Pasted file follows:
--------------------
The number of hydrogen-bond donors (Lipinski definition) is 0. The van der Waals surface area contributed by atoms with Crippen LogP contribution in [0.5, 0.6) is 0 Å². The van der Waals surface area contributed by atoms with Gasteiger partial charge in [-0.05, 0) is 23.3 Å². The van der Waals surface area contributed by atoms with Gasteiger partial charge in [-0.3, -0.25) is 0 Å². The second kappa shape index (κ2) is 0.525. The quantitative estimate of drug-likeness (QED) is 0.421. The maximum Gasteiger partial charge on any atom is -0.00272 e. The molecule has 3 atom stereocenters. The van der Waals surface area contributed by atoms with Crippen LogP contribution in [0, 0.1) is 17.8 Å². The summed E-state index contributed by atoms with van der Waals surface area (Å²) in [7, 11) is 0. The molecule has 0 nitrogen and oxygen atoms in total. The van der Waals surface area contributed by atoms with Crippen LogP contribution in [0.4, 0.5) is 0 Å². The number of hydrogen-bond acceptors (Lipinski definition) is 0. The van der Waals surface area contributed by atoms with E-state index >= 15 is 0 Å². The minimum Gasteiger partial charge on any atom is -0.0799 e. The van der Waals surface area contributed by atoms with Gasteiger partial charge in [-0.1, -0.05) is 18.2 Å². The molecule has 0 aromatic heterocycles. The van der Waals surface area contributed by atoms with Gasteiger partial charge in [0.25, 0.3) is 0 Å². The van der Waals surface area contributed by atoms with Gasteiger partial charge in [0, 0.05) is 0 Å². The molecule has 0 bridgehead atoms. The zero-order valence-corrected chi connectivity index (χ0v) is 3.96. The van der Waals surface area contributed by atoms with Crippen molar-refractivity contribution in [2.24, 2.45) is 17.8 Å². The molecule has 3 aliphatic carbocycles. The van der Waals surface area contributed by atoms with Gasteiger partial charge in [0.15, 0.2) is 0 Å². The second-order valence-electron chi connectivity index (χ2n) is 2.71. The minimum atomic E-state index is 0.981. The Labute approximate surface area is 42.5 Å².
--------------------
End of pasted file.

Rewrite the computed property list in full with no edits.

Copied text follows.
The number of hydrogen-bond donors (Lipinski definition) is 0. The van der Waals surface area contributed by atoms with Crippen LogP contribution in [0.5, 0.6) is 0 Å². The van der Waals surface area contributed by atoms with Gasteiger partial charge in [-0.05, 0) is 23.3 Å². The van der Waals surface area contributed by atoms with Gasteiger partial charge in [-0.3, -0.25) is 0 Å². The second kappa shape index (κ2) is 0.525. The quantitative estimate of drug-likeness (QED) is 0.421. The maximum Gasteiger partial charge on any atom is -0.00272 e. The molecule has 3 atom stereocenters. The van der Waals surface area contributed by atoms with Crippen LogP contribution in [0, 0.1) is 17.8 Å². The summed E-state index contributed by atoms with van der Waals surface area (Å²) in [7, 11) is 0. The molecule has 0 nitrogen and oxygen atoms in total. The van der Waals surface area contributed by atoms with Crippen LogP contribution in [0.4, 0.5) is 0 Å². The number of hydrogen-bond acceptors (Lipinski definition) is 0. The van der Waals surface area contributed by atoms with E-state index >= 15 is 0 Å². The minimum Gasteiger partial charge on any atom is -0.0799 e. The van der Waals surface area contributed by atoms with Gasteiger partial charge in [-0.1, -0.05) is 18.2 Å². The molecule has 0 aromatic heterocycles. The van der Waals surface area contributed by atoms with Gasteiger partial charge in [0.25, 0.3) is 0 Å². The van der Waals surface area contributed by atoms with Gasteiger partial charge in [0, 0.05) is 0 Å². The molecule has 0 bridgehead atoms. The zero-order valence-corrected chi connectivity index (χ0v) is 3.96. The van der Waals surface area contributed by atoms with Crippen molar-refractivity contribution in [2.24, 2.45) is 17.8 Å². The molecule has 3 aliphatic carbocycles. The van der Waals surface area contributed by atoms with Gasteiger partial charge in [0.15, 0.2) is 0 Å². The second-order valence-electron chi connectivity index (χ2n) is 2.71. The minimum atomic E-state index is 0.981. The Labute approximate surface area is 42.5 Å².